The dealer adds about a 60% markup to the original purchase price when they
buy OE parts from Honda. That's where your full-retail price comes from.
Independent garages generally get between 10% and 25% off full-retail when
they buy from the dealer. They add that back when they resell to you, so
they can stay competitive with the dealer for parts while still making some
money on those parts.
Well, then how is it that Majestic Honda can sell a heater core for
about $300 that my local dealer sells for around $470? They both sell
the same OEM core and I assume even Majestic makes some money on their
I've got that 2.25 multiplier from a local radio show host who is
himself the owner or head mechanic of a large repair shop. You could
tell he was rather uncomfortable by the question and was trying to move
to other subject on the air real fast.
$470 retail suggests a $282 purchase at a 60% markup, leaving a margin of
$18 if they sell to you at $300. Perhaps Majestic's volume with Honda is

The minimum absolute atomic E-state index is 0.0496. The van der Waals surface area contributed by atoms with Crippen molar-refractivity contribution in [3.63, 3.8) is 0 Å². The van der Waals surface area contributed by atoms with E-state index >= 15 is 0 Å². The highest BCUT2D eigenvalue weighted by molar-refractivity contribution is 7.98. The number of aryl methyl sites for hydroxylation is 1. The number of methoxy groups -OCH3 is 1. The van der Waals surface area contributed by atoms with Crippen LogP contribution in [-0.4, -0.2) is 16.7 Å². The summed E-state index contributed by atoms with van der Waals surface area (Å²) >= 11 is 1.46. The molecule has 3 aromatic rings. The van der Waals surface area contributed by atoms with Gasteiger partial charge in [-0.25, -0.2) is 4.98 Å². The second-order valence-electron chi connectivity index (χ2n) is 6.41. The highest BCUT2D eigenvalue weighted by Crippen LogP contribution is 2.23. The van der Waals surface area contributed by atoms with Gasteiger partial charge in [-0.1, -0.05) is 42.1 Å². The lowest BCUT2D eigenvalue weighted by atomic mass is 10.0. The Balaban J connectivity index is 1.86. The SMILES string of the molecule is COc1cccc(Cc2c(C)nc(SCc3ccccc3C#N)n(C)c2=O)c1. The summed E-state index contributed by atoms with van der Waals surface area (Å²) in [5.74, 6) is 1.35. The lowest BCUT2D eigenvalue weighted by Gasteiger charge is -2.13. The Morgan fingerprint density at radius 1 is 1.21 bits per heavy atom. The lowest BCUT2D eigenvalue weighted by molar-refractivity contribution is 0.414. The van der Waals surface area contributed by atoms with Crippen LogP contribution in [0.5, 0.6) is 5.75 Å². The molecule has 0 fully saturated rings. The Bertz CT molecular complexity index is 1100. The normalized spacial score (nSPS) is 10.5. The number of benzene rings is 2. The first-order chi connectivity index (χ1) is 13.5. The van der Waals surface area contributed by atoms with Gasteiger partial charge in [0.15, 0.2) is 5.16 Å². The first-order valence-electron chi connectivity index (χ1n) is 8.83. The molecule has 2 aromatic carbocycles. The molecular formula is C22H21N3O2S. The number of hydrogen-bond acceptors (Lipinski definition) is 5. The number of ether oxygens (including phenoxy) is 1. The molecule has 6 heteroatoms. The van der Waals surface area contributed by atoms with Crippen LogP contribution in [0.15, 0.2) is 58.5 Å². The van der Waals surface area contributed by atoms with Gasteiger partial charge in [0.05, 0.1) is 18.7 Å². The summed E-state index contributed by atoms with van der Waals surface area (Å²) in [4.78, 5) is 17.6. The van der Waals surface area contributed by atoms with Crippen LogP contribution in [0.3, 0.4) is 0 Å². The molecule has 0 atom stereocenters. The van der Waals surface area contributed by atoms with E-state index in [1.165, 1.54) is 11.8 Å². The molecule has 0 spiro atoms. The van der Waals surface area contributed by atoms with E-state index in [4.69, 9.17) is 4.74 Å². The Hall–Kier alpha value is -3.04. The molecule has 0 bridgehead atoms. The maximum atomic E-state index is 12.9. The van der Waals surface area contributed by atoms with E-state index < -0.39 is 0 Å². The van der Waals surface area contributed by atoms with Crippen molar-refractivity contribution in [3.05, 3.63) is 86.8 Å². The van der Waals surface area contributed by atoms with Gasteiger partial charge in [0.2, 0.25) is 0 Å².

higher than most, so they get a discount?
Volume-shippers also get /substantial/ discounts from their carriers, so
they may be making the margin back by marking up their shipping. One of our
(commercial) customers pays much less than half to ship stuff what you'd
pay if you walked in off the street. Or did you pay $300 /total/, excluding
A 60% markup equates to a multiple of 1.67.
A multiple of 2.25 suggests they're buying the part for $209. Possible, but
I think unlikely.
That 2.25 may be true for aftermarket parts, but my experience says it's
unlikely for OE parts, especially those sold by an independent garage. With
a few exceptions, independents can't get hold of OE except through a
Oops, I just realized that my local Honda dealer's part store does
indeed charge about 60% above Majestic's online price though I seem to
recall some $625 from my last call to them.
This, however, was certainly different with my last mechanic who pretty
much wanted to charge the same price as the dealer. That's what caused
me to look for another mechanic.
I still don't know then how to interpret the 2.25 multiplier I've heard
from that radio show host. He did wave me off by saying that it was a
pretty complicated formula but was the industry norm. It's clearly not a
subject mechanics like their customers to inquire about.